Congenitally Corrected Transposition of the Great Arteries (ccTGA)
Congenitally corrected transposition of the great arteries (ccTGA) is rare, accounting for approximately 0.4% of congenital heart malformations., Baron Rokitansky first described this defect in 1875. In ccTGA there is “double discordance” – atrioventricular and ventriculoarterial discordance such that sequence of blood flow through the heart is morphologic left ventricle to the pulmonary artery and lungs and then flow of oxygenated blood from the morphologic right ventricle through the aorta to the systemic circulation. Associated defects occur in 70-90% of patients and include ventricular septal defect, left ventricular outflow tract (pulmonary valve or subpulmonary) obstruction and tricuspid valve anomalies. In addition, the conduction system is often abnormal and unstable over time, with heart block occurring at an estimated rate of 2% per year after diagnosis.,,
Treatment of ccTGA is dependent on many factors, but includes observation with close follow-up, medical therapy for heart failure, pacemaker insertion, and surgery., Despite isolated case reports of preserved morphological right ventricular function in advanced age, there is general agreement that the fundamental problem is the inability of the morphologic right ventricle and tricuspid valve to support the systemic circulation long term., To address this fundamental issue, techniques have been developed to both correct the associated defects and restore a concordant circulation with the morphological left ventricle supporting the systemic circulation. Our understanding of which management strategy is best suited for a given patient continues to evolve.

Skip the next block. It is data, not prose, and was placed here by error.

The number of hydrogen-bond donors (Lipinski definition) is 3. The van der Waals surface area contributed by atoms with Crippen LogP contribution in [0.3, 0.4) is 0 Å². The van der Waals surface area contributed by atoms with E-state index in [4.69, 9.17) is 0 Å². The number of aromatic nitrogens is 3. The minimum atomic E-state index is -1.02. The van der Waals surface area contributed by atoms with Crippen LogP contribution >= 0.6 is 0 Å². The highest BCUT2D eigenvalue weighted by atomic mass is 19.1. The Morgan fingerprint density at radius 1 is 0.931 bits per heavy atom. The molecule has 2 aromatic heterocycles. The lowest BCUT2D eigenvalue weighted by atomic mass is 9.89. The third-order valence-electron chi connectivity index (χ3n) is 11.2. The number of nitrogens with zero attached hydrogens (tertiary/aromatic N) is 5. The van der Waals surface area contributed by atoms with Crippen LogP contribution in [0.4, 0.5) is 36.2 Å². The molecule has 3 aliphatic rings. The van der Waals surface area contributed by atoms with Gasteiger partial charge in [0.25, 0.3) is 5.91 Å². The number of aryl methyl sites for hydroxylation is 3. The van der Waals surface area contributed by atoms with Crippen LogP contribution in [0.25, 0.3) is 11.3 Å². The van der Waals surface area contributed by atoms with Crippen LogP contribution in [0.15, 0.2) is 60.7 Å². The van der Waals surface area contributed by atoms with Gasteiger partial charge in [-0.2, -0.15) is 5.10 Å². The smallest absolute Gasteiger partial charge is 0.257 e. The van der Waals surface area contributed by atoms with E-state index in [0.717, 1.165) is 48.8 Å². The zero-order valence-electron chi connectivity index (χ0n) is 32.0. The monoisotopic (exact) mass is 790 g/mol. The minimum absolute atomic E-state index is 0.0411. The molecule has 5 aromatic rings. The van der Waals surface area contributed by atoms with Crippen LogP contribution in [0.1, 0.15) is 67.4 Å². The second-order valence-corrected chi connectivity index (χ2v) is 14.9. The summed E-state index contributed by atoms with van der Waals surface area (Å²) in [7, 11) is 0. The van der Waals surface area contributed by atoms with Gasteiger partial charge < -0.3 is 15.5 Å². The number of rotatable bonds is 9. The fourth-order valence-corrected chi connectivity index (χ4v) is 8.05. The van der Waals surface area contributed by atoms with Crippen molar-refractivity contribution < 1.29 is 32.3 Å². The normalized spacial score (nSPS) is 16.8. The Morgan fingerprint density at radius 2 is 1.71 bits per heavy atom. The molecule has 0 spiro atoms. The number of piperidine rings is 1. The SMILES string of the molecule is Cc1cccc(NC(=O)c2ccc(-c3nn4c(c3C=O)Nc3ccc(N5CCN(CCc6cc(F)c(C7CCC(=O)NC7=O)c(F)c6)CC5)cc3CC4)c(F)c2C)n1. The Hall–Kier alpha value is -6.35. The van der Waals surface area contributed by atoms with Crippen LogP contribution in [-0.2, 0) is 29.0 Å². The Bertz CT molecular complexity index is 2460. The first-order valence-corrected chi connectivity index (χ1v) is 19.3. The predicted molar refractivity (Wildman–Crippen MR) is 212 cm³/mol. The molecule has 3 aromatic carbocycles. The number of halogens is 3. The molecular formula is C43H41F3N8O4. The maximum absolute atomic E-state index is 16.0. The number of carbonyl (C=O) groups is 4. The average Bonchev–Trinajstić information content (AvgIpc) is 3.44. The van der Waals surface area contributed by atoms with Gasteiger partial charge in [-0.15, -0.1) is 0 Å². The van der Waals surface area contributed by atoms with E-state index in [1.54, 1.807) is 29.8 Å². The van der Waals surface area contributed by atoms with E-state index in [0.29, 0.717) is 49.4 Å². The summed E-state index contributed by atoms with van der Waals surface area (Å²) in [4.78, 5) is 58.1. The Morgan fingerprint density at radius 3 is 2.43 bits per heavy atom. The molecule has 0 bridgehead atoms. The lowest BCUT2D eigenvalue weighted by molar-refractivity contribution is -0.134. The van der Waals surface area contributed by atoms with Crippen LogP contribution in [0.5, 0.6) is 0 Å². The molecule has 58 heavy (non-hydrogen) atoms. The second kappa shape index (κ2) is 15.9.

In this chapter, we will focus on the management of the patient with ccTGA with two functional ventricles, review the basic principles, and provide detailed information about management strategies and surgical techniques. Particularly with ccTGA, it is critical to be clear on the usage of the words “left” and “right” to ensure clarity and accuracy regarding anatomic sidedness versus intrinsic morphologic nature. In this chapter, we attempt to consistently specific morphological (m) versus anatomic sidedness (mLV or mRV). However, in certain potentially ambiguous cases in which only “left” or “right” are used, “left” or “L” denotes structures supporting the systemic circulation; and right denotes those supporting the pulmonary circulation. For example, the left ventricular outflow tract would correspond to the subpulmonary outflow tract unless otherwise specified.
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